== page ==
From another point of view, the claimant IBM has additionally alleged in its claim that the lack of payment of the values that were allegedly payable to IBM Ecuador constitutes a breach of the investment regulations.
This Tribunal therefore considers that the IBM claim is based on an alleged violation of the BIT and not on an alleged violation of the contract, and that therefore the proceeding provided for by the BIT, in accordance with the provisions of the Convention, grants jurisdiction and competence to this Arbitral Tribunal to know and resolve upon the claim filed by IBM against the Republic of Ecuador.
The claimant maintains that his rights as investor have been violated, which arise from the contract dated June 20, 1996 and from its supplements; within the provisions of the BIT we find that a difference in matter of investments refers, among other aspects, to "an alleged breach of any right conferred by this Treaty with respect to an investment." Therefore, if the claimant considers that a breach is committed upon a right granted by the BIT, such allegation is sufficient for this Tribunal to declare itself competent to hear about it, provided that the other conditions imposed by the Convention and the BIT are complied with.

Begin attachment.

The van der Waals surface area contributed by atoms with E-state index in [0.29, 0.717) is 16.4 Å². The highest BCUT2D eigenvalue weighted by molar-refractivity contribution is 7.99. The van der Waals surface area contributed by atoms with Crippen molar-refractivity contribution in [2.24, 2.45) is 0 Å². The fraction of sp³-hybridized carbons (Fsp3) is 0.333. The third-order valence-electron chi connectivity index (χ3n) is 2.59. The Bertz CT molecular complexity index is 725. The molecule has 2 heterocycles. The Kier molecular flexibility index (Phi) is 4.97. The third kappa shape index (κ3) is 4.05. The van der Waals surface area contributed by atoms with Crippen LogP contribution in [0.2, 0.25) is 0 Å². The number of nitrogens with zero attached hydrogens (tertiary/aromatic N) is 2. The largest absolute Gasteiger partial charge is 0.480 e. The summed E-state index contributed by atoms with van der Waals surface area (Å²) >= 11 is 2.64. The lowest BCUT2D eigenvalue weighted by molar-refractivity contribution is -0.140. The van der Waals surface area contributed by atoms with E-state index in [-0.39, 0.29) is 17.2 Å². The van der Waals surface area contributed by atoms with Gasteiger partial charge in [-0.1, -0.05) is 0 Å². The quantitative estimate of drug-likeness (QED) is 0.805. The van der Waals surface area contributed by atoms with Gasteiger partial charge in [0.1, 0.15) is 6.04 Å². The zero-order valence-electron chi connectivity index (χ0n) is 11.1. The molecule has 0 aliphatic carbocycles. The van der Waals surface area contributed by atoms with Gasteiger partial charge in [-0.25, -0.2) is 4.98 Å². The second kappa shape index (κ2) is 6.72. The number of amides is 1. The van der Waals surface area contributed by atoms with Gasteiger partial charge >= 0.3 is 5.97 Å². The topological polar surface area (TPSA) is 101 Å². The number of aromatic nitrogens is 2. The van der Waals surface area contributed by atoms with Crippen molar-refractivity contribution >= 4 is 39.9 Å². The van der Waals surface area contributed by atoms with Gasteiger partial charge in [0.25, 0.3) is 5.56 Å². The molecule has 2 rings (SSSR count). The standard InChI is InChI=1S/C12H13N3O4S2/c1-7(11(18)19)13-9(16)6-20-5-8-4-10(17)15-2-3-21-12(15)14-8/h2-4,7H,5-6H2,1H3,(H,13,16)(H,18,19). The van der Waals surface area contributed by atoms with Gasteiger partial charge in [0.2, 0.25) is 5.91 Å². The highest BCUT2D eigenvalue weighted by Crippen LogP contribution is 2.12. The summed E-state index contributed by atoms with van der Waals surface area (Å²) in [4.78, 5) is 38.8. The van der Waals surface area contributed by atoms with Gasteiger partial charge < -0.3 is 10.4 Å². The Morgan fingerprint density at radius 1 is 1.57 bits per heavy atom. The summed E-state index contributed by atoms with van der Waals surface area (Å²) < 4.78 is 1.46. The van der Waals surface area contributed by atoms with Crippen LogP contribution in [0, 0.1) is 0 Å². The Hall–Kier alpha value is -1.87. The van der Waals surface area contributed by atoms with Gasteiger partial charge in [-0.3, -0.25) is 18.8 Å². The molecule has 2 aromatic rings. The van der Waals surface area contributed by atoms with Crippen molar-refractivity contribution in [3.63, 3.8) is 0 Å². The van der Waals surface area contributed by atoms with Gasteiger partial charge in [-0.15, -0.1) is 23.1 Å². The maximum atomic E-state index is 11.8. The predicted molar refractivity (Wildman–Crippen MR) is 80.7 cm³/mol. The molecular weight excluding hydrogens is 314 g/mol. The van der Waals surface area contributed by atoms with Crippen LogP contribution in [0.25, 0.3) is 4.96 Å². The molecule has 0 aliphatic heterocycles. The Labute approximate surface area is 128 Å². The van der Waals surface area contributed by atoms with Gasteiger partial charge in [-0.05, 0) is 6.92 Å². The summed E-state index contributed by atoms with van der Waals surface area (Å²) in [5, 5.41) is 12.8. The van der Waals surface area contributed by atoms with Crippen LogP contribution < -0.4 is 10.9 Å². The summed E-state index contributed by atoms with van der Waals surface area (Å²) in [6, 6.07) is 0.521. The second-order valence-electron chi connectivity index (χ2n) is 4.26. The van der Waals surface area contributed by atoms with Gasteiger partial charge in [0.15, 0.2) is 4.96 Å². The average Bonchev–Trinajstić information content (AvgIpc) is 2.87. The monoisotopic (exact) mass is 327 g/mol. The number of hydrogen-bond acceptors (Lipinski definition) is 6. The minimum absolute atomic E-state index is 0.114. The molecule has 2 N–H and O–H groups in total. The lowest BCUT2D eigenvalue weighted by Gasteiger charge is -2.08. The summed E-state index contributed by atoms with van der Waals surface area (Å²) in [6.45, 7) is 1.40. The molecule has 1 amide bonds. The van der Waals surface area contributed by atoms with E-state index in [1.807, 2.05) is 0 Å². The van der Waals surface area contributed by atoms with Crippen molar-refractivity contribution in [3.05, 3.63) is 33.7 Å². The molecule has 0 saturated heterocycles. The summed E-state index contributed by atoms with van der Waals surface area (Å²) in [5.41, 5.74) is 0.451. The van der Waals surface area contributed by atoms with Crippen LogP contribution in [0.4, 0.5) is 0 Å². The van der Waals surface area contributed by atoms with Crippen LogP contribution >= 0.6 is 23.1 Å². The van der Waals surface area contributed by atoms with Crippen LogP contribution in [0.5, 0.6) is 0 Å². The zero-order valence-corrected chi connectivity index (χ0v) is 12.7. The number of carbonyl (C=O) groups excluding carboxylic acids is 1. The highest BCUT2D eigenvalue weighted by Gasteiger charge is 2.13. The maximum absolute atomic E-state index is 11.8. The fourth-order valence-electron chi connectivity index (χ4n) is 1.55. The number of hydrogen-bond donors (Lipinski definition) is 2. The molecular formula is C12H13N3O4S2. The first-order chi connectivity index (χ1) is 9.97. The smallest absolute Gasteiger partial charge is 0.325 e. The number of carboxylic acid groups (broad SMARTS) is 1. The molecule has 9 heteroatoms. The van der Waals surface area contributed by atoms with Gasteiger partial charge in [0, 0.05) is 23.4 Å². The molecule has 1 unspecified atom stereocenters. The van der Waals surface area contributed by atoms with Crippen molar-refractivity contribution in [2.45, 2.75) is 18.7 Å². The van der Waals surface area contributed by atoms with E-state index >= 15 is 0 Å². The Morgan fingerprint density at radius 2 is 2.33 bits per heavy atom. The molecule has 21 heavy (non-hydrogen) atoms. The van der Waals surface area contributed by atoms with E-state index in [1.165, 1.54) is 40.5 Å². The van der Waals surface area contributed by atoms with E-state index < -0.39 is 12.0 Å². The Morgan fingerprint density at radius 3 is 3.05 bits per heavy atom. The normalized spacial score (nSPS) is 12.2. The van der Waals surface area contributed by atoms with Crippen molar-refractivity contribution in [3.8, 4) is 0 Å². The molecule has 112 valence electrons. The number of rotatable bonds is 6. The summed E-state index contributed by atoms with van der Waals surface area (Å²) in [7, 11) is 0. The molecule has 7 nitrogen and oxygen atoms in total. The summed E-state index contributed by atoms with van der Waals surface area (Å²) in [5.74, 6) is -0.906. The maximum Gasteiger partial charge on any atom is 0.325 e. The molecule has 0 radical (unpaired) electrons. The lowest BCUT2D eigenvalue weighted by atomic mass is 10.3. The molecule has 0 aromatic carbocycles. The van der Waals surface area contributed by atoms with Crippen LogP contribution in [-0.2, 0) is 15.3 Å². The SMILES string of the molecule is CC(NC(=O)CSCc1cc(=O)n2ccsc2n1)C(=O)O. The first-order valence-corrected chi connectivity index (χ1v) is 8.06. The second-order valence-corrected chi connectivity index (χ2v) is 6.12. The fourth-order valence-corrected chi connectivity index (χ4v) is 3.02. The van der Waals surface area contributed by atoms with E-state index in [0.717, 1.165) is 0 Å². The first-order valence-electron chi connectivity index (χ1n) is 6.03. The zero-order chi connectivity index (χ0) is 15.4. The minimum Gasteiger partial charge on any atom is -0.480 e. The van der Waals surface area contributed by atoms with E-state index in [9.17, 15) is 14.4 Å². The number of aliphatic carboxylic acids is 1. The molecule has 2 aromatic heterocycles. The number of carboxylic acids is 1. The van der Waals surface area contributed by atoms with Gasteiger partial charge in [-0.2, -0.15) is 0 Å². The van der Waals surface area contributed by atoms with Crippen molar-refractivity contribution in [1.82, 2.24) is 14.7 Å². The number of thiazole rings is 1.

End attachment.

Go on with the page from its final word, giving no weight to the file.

In accordance with the foregoing, there are previous pronouncements of other arbitral tribunals, organized under the ICSID, on the same topic.
The Tribunal considers it appropriate to quote the process between the Compañía de Aguas del Aconquija S.A. & Vivendi Universal vs. The Republic of Argentina (ICSID case No. ARB/97/3), in which the Republic of Argentina raised the exception of lack of jurisdiction of the Arbitral Tribunal, since a clause of the concession contract entered into by and between the parties established the submission of matters of interpretation or application of the contract to the exclusive jurisdiction of the Tribunals related to administrative litigation of the Tucuman Province.